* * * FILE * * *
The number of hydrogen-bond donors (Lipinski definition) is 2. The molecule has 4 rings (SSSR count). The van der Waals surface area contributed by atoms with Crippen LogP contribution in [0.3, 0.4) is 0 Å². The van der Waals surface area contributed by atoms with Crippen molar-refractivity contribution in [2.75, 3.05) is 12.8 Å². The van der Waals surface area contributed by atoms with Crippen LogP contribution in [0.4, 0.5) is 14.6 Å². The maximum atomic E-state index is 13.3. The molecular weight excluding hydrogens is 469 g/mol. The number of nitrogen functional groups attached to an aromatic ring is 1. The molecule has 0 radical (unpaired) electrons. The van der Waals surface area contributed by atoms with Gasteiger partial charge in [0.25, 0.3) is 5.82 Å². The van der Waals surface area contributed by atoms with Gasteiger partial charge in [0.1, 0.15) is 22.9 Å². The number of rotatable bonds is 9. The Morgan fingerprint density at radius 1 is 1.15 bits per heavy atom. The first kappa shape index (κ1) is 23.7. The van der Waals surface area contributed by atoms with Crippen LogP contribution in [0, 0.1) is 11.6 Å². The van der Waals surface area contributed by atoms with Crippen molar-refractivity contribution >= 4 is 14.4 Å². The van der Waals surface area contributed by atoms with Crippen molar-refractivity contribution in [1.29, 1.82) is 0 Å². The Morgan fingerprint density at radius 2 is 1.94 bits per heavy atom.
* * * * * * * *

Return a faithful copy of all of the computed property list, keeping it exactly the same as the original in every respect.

The number of hydrogen-bond donors (Lipinski definition) is 2. The molecule has 4 rings (SSSR count). The van der Waals surface area contributed by atoms with Crippen LogP contribution in [0.3, 0.4) is 0 Å². The van der Waals surface area contributed by atoms with Crippen molar-refractivity contribution in [2.75, 3.05) is 12.8 Å². The van der Waals surface area contributed by atoms with Crippen LogP contribution in [0.4, 0.5) is 14.6 Å². The maximum atomic E-state index is 13.3. The molecular weight excluding hydrogens is 469 g/mol. The number of nitrogen functional groups attached to an aromatic ring is 1. The molecule has 0 radical (unpaired) electrons. The van der Waals surface area contributed by atoms with Gasteiger partial charge in [0.25, 0.3) is 5.82 Å². The van der Waals surface area contributed by atoms with Gasteiger partial charge in [0.1, 0.15) is 22.9 Å². The number of rotatable bonds is 9. The Morgan fingerprint density at radius 1 is 1.15 bits per heavy atom. The first kappa shape index (κ1) is 23.7. The van der Waals surface area contributed by atoms with Crippen LogP contribution in [0, 0.1) is 11.6 Å². The van der Waals surface area contributed by atoms with Crippen molar-refractivity contribution >= 4 is 14.4 Å². The van der Waals surface area contributed by atoms with Crippen molar-refractivity contribution in [1.29, 1.82) is 0 Å². The Morgan fingerprint density at radius 2 is 1.94 bits per heavy atom.